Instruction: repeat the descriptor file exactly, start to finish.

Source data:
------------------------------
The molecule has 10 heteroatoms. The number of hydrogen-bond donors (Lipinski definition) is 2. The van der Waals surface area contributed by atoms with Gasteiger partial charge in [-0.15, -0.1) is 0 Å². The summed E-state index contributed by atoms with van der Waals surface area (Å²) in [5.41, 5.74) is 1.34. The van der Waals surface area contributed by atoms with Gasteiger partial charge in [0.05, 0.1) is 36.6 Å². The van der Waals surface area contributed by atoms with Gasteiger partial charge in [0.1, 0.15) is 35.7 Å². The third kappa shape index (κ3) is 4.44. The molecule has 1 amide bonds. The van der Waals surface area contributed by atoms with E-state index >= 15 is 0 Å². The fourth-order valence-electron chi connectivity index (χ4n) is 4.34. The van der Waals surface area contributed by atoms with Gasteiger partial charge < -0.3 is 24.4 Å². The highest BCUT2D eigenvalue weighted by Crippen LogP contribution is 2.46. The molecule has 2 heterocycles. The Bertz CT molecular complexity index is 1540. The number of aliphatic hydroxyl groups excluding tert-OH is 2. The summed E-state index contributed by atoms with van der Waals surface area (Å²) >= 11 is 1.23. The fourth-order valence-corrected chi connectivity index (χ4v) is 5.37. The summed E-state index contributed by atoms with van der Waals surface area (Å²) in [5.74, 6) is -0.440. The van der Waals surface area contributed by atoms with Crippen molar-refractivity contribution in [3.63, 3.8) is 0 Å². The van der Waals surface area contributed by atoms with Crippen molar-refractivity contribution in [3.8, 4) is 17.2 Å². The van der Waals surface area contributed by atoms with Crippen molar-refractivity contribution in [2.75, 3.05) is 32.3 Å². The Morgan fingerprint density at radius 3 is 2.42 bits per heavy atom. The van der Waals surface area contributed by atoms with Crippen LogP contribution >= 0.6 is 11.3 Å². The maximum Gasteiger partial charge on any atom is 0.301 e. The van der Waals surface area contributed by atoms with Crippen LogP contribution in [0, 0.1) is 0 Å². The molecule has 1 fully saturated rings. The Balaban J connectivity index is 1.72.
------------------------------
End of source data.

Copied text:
The molecule has 10 heteroatoms. The number of hydrogen-bond donors (Lipinski definition) is 2. The van der Waals surface area contributed by atoms with Gasteiger partial charge in [-0.15, -0.1) is 0 Å². The summed E-state index contributed by atoms with van der Waals surface area (Å²) in [5.41, 5.74) is 1.34. The van der Waals surface area contributed by atoms with Gasteiger partial charge in [0.05, 0.1) is 36.6 Å². The van der Waals surface area contributed by atoms with Gasteiger partial charge in [0.1, 0.15) is 35.7 Å². The third kappa shape index (κ3) is 4.44. The molecule has 1 amide bonds. The van der Waals surface area contributed by atoms with E-state index >= 15 is 0 Å². The fourth-order valence-electron chi connectivity index (χ4n) is 4.34. The van der Waals surface area contributed by atoms with Gasteiger partial charge < -0.3 is 24.4 Å². The highest BCUT2D eigenvalue weighted by Crippen LogP contribution is 2.46. The molecule has 2 heterocycles. The Bertz CT molecular complexity index is 1540. The number of aliphatic hydroxyl groups excluding tert-OH is 2. The summed E-state index contributed by atoms with van der Waals surface area (Å²) >= 11 is 1.23. The fourth-order valence-corrected chi connectivity index (χ4v) is 5.37. The summed E-state index contributed by atoms with van der Waals surface area (Å²) in [5.74, 6) is -0.440. The van der Waals surface area contributed by atoms with Crippen molar-refractivity contribution in [3.63, 3.8) is 0 Å². The van der Waals surface area contributed by atoms with Crippen molar-refractivity contribution in [3.8, 4) is 17.2 Å². The van der Waals surface area contributed by atoms with Crippen molar-refractivity contribution in [2.75, 3.05) is 32.3 Å². The Morgan fingerprint density at radius 3 is 2.42 bits per heavy atom. The van der Waals surface area contributed by atoms with Crippen LogP contribution >= 0.6 is 11.3 Å². The maximum Gasteiger partial charge on any atom is 0.301 e. The van der Waals surface area contributed by atoms with Crippen LogP contribution in [0, 0.1) is 0 Å². The molecule has 1 fully saturated rings. The Balaban J connectivity index is 1.72.